During the time when the Danes were ravaging England the monks of Worcester lost many of their manors, Wolverley being among them, but 5 hides there were restored to them by Leofric Earl of Mercia and his countess Godiva in the time when Wulfstan was prior. (fn. 23) The charter of Leofric is undated, but he died in 1057. (fn. 24) These 5 hides were assigned to the refectory of the monastery, (fn. 25) and, though it is stated that shortly after Leofric's grant they were seized by the Danes, (fn. 26) they were held by the monks in demesne at the time of the Domesday Survey. (fn. 27)
The manor with its members Horseley, Cookley and Burton was confirmed to the prior and convent by Simon, Bishop of Worcester, in 1148, (fn. 28) and in 1207 King John granted them in this manor sac and soc, thol and theam, infangentheof, with judgement by fire and water, gallows (fn. 29) and iron, freedom from view of tithing and of murders and fines and all other liberties and customs which they enjoyed in their other manors. This manor was also freed for ever from suits at shire and hundred courts and from all aids and exactions of sheriff and bailiff. (fn. 30)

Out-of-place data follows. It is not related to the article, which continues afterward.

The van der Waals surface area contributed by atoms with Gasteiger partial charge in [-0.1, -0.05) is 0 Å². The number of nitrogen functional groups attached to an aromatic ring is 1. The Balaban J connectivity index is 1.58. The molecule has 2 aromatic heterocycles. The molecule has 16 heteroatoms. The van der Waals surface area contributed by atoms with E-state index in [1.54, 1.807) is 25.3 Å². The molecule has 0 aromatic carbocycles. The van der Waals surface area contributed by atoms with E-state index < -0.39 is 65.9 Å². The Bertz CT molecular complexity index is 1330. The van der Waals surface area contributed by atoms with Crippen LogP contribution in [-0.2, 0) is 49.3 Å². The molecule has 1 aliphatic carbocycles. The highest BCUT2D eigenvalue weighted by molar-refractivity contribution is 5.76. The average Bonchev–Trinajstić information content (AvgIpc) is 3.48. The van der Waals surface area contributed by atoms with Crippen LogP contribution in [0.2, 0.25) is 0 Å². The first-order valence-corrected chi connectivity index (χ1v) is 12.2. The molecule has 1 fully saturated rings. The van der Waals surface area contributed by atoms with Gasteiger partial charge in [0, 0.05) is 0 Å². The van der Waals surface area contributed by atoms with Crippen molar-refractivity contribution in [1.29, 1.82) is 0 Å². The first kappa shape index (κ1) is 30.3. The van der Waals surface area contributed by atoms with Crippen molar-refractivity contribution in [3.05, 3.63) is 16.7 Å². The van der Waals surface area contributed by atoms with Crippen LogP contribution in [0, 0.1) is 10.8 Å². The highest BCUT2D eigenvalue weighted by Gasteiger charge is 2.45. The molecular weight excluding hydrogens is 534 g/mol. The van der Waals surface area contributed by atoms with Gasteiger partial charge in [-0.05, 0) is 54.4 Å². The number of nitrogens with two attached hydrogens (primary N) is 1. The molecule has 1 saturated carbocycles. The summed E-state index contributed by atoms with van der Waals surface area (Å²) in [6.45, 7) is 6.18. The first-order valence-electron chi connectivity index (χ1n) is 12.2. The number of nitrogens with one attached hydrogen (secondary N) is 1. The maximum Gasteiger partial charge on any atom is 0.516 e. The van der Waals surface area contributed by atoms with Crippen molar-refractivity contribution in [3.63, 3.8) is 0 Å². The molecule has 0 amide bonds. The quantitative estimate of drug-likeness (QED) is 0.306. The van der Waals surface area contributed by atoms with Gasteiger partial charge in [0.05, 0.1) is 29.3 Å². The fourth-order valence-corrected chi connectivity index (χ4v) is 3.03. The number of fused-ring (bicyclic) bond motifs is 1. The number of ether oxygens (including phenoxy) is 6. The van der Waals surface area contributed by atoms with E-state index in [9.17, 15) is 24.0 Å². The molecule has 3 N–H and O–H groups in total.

From that time until the Dissolution the manor of Wolverley was the property of the Priors of Worcester. (fn. 31) In 1542 Henry VIII granted it to the dean and chapter, (fn. 32) and this was confirmed by James I in 1609. (fn. 33)
The trustees for the sale of church lands sold the manor in 1650 to William Moore of Alvechurch, (fn. 34) but the dean and chapter appear to have recovered it at the accession of Charles II, as it was again in their hands in 1683. (fn. 35) The manor was confirmed to the dean and chapter in 1692, (fn. 36) and remained with them until 1859, when it was transferred to the Ecclesiastical Commissioners, (fn. 37) in whose possession it still remains.